So in effect your “best” fit was 2" of 14 ILD over 1" of 19 ILD over 6" of 40 ILD Talalay. Because a DIY doesn’t have the option of having 2 ILD layers in the top … I would recommend 3" of 19 ILD (confirmed by the Nature being “close”) as I tend towards slightly firmer when in doubt. The base underneath this could be … firm/X firm in 2 x 3" layers … or firm Dunlop (which is a denser and less “active” feel than Talalay but also gets firmer faster than Talalay as you sink in to it more). All of these would be similar in terms of pressure relief and support.

Bear in mind too that the ticking makes a difference and with the PLB it is a stretchy knit which is unquilted so I would tend to use the same in a DIY … even if it had to be specially requested. This means that a fire barrier would be needed instead of the wool being used for fire retardancy purposes. This would let you sleep more on top of the latex without the wool changing the feel of your mattress. Having said that … the wool is nice to sleep on even if it does slightly change the feel of the mattress.

Because a 3 x 3" SleepEz in king size would be just under $2000 without foundation less your 5% member discount, if you choose to go with a 6" + 2" SleepEz special for the sake of cost, then a softer Dunlop under 2" of 19 - 20 ILD talalay would add to the softness/thickness of the 2" talalay comfort layer and would also get firmer as you sank in further. A medium Dunlop under the 2" of Talalay would add less softness/thickness to the comfort layer but would be firmer and more “aligning” or supportive. This construction (soft Talalay over medium/firm Dunlop) would be similar to the Nutrition and Nature … but closer to the Nature which “should” feel firmer to most people than the Nutrition. Medium Dunlop would be firmer and more supportive than 28 ILD talalay however. Of course you could do a side by side split with soft talalay over medium and firm dunlop on one side and over soft and firm dunlop on the other which would let you test the two configurations at home and give you a good idea of the difference if a layer exchange was needed. The soft Dunlop middle layer may work better for your wife who weighs less than you while the medium may work better on your side.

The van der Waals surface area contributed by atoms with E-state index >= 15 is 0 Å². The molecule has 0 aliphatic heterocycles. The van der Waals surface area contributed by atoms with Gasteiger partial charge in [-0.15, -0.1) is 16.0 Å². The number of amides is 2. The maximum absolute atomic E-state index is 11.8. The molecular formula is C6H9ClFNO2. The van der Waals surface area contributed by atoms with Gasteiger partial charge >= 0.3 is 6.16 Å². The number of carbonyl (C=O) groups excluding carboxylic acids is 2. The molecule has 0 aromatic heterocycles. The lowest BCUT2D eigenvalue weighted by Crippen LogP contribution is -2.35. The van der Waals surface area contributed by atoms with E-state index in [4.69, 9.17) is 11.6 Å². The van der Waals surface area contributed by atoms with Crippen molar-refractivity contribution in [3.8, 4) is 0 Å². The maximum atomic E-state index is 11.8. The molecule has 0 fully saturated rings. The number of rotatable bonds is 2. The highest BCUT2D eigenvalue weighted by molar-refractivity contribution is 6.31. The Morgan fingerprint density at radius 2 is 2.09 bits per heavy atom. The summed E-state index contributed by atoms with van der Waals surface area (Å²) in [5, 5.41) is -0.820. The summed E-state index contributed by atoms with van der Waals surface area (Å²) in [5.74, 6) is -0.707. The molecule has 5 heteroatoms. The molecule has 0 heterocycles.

One other option worth considering is that if there is a local manufacturer near you … you may be able to get the best of both worlds by actually being able to test a mattress locally at a local manufacturer and having the value available that it wouldn’t need to be “duplicated”. If you let me know the city you live in I’d be happy to take a look to see if I know of any if it hasn’t already been mentioned on the forum.


Thank you so much for the detailed response…very, very helpful. Your points about FBM are very eye opening! I did not realize they operated in this fashion.

Your info about SleepEZ was very helpful. I did not realize they have a monthly special!!! After looking at their specials I am very intrigued by their 8" “special” mattress (2 layers of 3" dunlop and 1 layer of 2" talalay) for $1,495 before foundation and discount. What type of setup would you recommend based on what I mentioned regarding PLB testing in my first post? Would it be best to go with bottom 3" dunlop at firm, 2nd 3" dunlop layer at medium, and top 2" talalay at soft? Do you feel that an 8" thick mattress is enough to ensure a good quality mattress or do you think 10" is a minimum?

I am located 20 miles west of St. Louis if you have any recommendations.